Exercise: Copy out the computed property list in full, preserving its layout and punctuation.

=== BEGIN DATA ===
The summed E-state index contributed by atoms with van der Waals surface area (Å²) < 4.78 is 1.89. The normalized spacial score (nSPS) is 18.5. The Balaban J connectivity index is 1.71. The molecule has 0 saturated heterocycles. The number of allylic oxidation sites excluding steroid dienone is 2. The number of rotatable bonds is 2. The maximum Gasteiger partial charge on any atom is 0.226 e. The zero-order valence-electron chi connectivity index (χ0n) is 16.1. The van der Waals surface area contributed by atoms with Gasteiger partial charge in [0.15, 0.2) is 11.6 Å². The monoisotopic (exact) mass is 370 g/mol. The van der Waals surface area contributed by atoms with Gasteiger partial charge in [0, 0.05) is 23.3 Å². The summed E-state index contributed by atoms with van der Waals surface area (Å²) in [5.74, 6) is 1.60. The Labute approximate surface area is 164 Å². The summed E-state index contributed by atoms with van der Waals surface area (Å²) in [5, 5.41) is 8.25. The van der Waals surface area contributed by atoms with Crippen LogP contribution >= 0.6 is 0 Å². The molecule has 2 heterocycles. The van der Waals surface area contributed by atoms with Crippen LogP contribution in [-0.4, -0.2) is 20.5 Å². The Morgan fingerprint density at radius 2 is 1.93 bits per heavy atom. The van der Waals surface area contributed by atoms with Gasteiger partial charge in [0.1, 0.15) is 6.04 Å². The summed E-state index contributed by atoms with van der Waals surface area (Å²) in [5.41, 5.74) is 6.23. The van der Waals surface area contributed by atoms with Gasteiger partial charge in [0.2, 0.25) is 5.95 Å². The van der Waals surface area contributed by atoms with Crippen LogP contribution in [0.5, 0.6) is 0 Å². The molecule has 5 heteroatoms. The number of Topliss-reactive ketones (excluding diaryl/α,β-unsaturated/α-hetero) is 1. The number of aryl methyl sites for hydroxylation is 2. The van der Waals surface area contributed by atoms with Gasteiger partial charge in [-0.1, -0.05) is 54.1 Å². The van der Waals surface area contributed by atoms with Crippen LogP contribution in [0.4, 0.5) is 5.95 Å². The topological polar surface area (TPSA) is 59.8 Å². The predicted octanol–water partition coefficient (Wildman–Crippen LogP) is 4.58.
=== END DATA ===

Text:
The summed E-state index contributed by atoms with van der Waals surface area (Å²) < 4.78 is 1.89. The normalized spacial score (nSPS) is 18.5. The Balaban J connectivity index is 1.71. The molecule has 0 saturated heterocycles. The number of allylic oxidation sites excluding steroid dienone is 2. The number of rotatable bonds is 2. The maximum Gasteiger partial charge on any atom is 0.226 e. The zero-order valence-electron chi connectivity index (χ0n) is 16.1. The van der Waals surface area contributed by atoms with Gasteiger partial charge in [0.15, 0.2) is 11.6 Å². The monoisotopic (exact) mass is 370 g/mol. The van der Waals surface area contributed by atoms with Gasteiger partial charge in [0, 0.05) is 23.3 Å². The summed E-state index contributed by atoms with van der Waals surface area (Å²) in [5.74, 6) is 1.60. The Labute approximate surface area is 164 Å². The summed E-state index contributed by atoms with van der Waals surface area (Å²) in [5, 5.41) is 8.25. The van der Waals surface area contributed by atoms with Crippen LogP contribution >= 0.6 is 0 Å². The molecule has 2 heterocycles. The van der Waals surface area contributed by atoms with Crippen LogP contribution in [-0.4, -0.2) is 20.5 Å². The Morgan fingerprint density at radius 2 is 1.93 bits per heavy atom. The van der Waals surface area contributed by atoms with Gasteiger partial charge in [0.1, 0.15) is 6.04 Å². The summed E-state index contributed by atoms with van der Waals surface area (Å²) in [5.41, 5.74) is 6.23. The van der Waals surface area contributed by atoms with Gasteiger partial charge in [0.2, 0.25) is 5.95 Å². The van der Waals surface area contributed by atoms with Crippen LogP contribution in [0.5, 0.6) is 0 Å². The molecule has 5 heteroatoms. The number of Topliss-reactive ketones (excluding diaryl/α,β-unsaturated/α-hetero) is 1. The number of aryl methyl sites for hydroxylation is 2. The van der Waals surface area contributed by atoms with Gasteiger partial charge in [-0.1, -0.05) is 54.1 Å². The van der Waals surface area contributed by atoms with Crippen LogP contribution in [0.4, 0.5) is 5.95 Å². The topological polar surface area (TPSA) is 59.8 Å². The predicted octanol–water partition coefficient (Wildman–Crippen LogP) is 4.58.